"Dürer as A Boy" at the German National Museum
A nineteenth-century sculpture believed to have vanished during the Second World War was rediscovered on the grounds of the American Academy in Berlin. The discovery of the marble sculpture's provenance was made by art historian Jeffrey Chipps Smith, of the University of Texas at Austin, when he was the Anna-Maria Kellen Fellow at the Academy in the spring of 2010. Chipp's discovery led to Beer's sculpture being sent away for extensive restoration and to its being the starkly lit welcoming work in the entry hall of the exhibition "Der frühe Dürer" (The Early Dürer) at the German National Museum, in Nuremberg, which will be on view from May 23 to September 2, 2012.
The work, Albrecht Dürer als Knabe (Albrecht Dürer as a Boy), was created by the sculptor Friedrich Salomon Beer (1846-1912) in the early 1870s. It became part of the Nationalgalerie der Staatlichen Museen zu Berlin in 1878. Shortly thereafter, it was incorporated into the Old National Gallery's permanent exhibition. In 1940 the work was given to the National Socialist Ministry of Finance, Walter Funk, who had the work transported to his then-residence at Am Sandwerder 17-19, in Wannsee, the current location of the American Academy in Berlin, where the work has remained since. Rediscovery of the work solved a longstanding mystery as to the work's location, celebrated by scholars of the Northern Rennaissance and of Dürer specifically. Many thought the work had been destroyed during the war.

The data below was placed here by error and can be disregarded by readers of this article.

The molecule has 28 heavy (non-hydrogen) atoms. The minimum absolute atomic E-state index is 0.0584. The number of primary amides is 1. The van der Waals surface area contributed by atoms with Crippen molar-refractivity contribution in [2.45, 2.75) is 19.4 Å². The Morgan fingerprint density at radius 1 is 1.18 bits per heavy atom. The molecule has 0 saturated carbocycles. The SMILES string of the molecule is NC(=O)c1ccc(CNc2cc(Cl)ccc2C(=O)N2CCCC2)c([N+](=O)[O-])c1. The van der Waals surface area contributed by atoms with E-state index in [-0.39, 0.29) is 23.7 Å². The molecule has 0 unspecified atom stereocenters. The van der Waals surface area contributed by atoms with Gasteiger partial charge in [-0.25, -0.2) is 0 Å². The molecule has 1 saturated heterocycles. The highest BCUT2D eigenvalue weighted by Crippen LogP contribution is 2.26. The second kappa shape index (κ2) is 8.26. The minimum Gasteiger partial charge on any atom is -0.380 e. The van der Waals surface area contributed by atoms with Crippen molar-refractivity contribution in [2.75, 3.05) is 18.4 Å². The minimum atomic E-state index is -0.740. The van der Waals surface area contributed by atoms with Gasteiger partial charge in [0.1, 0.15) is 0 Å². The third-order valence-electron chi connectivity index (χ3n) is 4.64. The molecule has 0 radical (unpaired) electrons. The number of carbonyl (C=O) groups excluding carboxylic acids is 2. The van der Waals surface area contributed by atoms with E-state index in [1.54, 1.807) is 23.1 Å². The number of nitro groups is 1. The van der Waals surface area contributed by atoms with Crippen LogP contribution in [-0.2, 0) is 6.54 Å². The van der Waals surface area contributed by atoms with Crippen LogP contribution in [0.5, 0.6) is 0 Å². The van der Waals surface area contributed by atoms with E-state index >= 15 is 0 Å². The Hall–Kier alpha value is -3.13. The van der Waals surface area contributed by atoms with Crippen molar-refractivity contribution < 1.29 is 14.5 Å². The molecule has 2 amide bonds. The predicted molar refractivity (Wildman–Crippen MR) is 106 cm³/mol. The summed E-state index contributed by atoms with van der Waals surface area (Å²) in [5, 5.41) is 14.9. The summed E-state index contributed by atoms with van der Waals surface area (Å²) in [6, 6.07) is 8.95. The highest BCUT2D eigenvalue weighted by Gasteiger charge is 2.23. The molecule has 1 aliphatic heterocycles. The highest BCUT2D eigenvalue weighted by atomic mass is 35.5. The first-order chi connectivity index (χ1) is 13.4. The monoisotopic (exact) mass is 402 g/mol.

The Dürer show in Nuremberg resolves many other mysteries as it brings together over 200 works from some of the world's most renowned museums, now seen together for the first time. The exhibition traces the fascinating arc of Dürer's life (1471-1528). Recreating the young artist’s networks of neighborhood and family, artisanry and humanism in his hometown of Nuremberg, the exhibition features a number of his masterpieces, as well as a peek behind the scenes of current archival research in the “Dürer Lab." The four-part exhibition invites visitors into a range of perspectives: from Dürer’s biography to the question of his role as the archetype for the modern artist, from the role of book publishing on his work, and the beginnings of modernity's fascination with creative individuals. Dürer crafted his role and reputation as artist, entrepreneur, and theoretician, and he benefited from an expansive network of acquaintances, friends, and reformers. His artworks, of course, still overwhelm with their technical virtuosity, all the while filled with narrative and dramatic staging, which contributed to the artist's unprecedented popularity.
Image courtesy German National Museum